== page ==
With the Oscars coming up on Feb. 24, movies are on a lot of people’s minds. Movies are almost always on the minds of husband-and-wife filmmakers Aaron Kopp (BFA ’09) and Amanda Kopp (BFA ‘08).
The College of Arts & Media (CAM) grads produced and directed the award-winning and internationally acclaimed film, “Liyana.” A visually stunning, genre-defying documentary, “Liyana” was born from projects the Kopps began as students.
Documentary and animation join forces
- Qualified for Academy Awards
- Rotten Tomatoes: 100%
- HuffPost’s Best Family Movies of 2018
- More than 30 international film awards
“Liyana” tells the story of children in the Kingdom of Eswatini (formerly Swaziland), who turn life in an orphanage into an imaginative fable of a girl who embarks on a heroic journey to save her brothers.
The film weaves documentary and animation with memorable storytelling. It has won more than 30 awards from international audiences and juries and screened at the Museum of Modern Art in New York and the British Film Institute in London. The Oscar-qualifying theatrical release opened in fall 2018, playing in more than 50 cities across the United States, including Denver’s Sie Film Center.
“Animation and storytelling have given us the freedom to get to intimacy and truth in ways that traditional documentary cannot,” Aaron said.
Student creative work evolves into something bigger
While “Liyana” has been almost 10 years in the making, its true inception was at CU Denver. Aaron was studying Film & Television, while Amanda was pursuing a Visual Arts degree in painting and drawing.
Aaron, who was born in the United States and grew up in Eswatini, had created a documentary for his senior project called “Likhaya.” The film tells the story of women and children living in Eswatini, the African country with the world’s highest HIV/AIDS rate. “Likhaya” won the 2009 Audience Award at the Denver International Film Festival.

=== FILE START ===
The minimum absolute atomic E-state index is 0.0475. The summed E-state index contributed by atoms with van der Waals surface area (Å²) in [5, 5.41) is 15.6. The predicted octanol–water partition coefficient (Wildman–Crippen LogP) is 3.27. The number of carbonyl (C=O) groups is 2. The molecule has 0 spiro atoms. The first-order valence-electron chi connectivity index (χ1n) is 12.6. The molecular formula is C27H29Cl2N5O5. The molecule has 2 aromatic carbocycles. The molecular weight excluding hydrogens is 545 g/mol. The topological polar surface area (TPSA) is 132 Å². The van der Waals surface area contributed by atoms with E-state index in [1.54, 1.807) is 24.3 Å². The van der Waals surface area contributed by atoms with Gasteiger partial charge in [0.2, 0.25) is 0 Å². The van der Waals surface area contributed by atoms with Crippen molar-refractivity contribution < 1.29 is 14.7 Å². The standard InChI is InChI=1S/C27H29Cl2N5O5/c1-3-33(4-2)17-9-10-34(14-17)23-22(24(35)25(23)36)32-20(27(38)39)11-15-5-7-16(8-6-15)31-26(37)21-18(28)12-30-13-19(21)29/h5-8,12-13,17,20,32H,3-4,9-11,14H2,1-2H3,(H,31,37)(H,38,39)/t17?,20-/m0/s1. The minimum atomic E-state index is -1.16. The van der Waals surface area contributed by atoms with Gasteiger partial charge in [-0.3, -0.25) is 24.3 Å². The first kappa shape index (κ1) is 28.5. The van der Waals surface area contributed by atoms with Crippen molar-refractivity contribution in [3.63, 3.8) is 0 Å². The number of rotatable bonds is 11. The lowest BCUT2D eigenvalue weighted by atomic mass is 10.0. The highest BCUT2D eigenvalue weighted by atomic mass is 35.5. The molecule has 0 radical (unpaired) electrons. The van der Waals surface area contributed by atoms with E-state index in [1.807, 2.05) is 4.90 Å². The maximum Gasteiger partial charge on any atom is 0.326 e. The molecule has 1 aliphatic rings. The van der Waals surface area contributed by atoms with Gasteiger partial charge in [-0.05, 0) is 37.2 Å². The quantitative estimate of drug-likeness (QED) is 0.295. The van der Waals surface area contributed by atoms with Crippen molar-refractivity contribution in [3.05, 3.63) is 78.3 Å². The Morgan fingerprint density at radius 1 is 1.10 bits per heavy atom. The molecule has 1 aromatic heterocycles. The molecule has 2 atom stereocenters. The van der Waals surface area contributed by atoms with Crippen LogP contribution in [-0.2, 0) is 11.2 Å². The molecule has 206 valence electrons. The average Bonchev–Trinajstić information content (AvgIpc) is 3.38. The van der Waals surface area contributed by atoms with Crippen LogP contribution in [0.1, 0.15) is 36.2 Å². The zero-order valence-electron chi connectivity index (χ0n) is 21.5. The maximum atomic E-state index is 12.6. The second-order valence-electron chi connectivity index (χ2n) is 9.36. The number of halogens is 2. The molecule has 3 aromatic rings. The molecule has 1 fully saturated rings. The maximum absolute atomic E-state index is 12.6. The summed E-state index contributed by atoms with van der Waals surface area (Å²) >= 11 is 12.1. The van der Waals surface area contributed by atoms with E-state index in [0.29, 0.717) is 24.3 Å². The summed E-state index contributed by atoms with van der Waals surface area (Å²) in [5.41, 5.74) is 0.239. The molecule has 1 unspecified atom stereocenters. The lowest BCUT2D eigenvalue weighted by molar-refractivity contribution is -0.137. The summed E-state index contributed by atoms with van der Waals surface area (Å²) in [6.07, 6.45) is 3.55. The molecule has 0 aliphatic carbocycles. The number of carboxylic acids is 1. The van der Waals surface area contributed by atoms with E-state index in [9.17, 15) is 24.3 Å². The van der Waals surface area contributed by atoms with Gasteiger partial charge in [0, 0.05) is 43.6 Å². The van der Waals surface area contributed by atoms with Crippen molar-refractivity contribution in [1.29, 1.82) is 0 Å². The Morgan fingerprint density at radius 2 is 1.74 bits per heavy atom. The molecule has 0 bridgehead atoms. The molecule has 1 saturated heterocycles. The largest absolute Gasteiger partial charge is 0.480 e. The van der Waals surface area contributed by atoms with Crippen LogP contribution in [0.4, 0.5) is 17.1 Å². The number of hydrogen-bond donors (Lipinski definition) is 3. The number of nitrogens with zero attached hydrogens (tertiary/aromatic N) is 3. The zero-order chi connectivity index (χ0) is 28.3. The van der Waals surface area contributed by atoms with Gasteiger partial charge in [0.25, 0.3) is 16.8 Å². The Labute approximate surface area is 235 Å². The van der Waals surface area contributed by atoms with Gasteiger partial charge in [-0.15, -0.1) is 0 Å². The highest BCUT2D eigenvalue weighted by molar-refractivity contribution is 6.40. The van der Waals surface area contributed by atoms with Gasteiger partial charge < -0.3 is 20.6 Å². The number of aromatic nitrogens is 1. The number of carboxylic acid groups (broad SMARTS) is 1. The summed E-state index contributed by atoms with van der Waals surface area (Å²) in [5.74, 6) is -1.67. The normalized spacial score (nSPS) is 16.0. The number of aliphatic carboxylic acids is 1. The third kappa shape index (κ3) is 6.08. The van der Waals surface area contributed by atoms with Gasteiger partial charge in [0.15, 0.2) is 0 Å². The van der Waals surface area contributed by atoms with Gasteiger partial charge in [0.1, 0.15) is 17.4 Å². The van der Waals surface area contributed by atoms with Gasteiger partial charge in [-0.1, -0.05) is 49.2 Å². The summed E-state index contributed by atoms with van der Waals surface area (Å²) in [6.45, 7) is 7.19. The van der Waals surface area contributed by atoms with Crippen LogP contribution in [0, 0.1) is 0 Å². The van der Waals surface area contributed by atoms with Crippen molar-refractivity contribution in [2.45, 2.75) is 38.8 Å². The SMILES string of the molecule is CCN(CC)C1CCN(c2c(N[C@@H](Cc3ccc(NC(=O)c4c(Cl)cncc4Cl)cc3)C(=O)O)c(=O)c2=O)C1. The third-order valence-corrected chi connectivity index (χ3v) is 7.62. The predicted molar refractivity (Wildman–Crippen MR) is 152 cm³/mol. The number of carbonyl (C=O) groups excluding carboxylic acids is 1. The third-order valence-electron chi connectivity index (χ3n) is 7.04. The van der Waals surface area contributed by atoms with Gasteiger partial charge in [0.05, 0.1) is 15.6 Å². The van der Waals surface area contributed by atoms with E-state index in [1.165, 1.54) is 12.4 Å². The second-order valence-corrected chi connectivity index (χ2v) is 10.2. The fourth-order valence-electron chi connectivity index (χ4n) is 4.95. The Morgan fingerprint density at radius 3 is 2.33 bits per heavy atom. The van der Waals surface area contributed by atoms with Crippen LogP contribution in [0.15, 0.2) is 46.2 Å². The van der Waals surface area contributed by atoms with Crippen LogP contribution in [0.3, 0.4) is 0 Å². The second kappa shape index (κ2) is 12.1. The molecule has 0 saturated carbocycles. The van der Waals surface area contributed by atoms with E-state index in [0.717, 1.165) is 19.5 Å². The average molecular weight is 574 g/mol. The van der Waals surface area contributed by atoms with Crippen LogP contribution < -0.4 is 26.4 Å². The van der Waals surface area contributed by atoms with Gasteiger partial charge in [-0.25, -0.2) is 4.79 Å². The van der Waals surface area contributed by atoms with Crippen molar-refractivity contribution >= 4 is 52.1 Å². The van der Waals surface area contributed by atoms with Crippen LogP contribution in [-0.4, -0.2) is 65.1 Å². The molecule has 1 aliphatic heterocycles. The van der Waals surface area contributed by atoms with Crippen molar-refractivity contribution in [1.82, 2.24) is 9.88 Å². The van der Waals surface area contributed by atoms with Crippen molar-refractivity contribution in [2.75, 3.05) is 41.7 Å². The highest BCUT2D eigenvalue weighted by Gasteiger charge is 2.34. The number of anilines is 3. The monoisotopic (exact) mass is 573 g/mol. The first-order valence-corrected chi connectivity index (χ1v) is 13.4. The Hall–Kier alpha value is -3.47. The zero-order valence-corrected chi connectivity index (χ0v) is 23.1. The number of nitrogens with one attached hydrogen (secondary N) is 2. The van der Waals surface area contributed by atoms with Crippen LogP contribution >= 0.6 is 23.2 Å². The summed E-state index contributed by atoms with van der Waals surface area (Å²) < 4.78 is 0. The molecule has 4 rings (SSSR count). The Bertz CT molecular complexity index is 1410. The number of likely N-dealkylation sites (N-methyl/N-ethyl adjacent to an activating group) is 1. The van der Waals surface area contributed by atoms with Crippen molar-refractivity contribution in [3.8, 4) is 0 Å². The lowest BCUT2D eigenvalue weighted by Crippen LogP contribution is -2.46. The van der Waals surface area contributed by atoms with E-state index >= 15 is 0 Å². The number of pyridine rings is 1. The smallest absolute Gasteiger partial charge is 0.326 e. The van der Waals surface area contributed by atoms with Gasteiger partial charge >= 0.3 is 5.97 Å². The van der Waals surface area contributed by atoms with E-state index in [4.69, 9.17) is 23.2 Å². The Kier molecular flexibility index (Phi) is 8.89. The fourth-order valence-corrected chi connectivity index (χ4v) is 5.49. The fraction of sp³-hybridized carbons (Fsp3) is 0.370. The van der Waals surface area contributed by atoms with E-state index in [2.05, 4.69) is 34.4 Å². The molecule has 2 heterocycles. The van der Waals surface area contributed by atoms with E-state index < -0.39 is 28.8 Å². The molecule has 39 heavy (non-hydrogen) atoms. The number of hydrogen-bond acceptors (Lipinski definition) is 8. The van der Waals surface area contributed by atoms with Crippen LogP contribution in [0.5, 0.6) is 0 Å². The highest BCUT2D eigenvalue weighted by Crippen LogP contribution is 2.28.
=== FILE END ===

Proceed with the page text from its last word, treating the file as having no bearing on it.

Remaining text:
At the same time, Amanda was working on her senior thesis, a series of paintings inspired by the imaginations of the children they know in Eswatini.
“Liyana” incorporates animation and fantasy stemming from Aaron’s film and Amanda’s creative concept.
Finding your voice as an artist
“Liyana” on-campus screening
Aaron, who also received an Emmy Award nomination for his work on the Oscar-winning film, “Saving Face,” credits his success to his experience as a student in the Film & Television department.
He praises the hands-on approach to education. Students start right away working with cameras, making movies and learning how to express their creative visions.
“The balance of theory and practical application provided the framework for me to grow into the filmmaker that I wanted to be,” he said. “As an artist, you need to find your own voice, and the way you do that is by creating work.”
When students work alongside industry experts
Here are two career turning points for award-winning filmmaker Aaron Kopp:
- Film history classes with Associate Professor of Television, Film and Video Production and NPR Film Critic Howie Movshovitz
- Working on location in India with Associate Professor of Television, Film and Video Production Craig Volk, who, among other accomplishments, worked on the Emmy Award-winning series “Northern Exposure”
“The professors have great practical industry experience that really benefitted me,” Aaron said. “Being able to ride their coattails a little bit and to shape a professional relationship is a big part of where I am today.”
After graduation, Aaron worked closely on a project with Associate Professor of Television, Film and Video Production Hans Rosenwinkel, whom he considers a mentor. Rosenwinkel asked Aaron to help film a 13-part television series in China called “Expedition China: Search for Shangri La.” The series ended up being distributed by Discovery Channel and National Geographic International.
How to become a successful filmmaker
Aaron has mentored aspiring filmmakers through the summer Lynx Camps. His advice to film students? “Dig deep and take your time at CU Denver seriously. Each decision you make, you have no idea where it might lead. Each opportunity in front of you, even while you are in college, can have an enormous effect on your eventual career. Make the most of it. Take advantage of every little second. And make great stuff.”
Contributors: Alice Crogan, College of Arts & Media; Meme Moore, University Communications; Amy Ventura, University Communications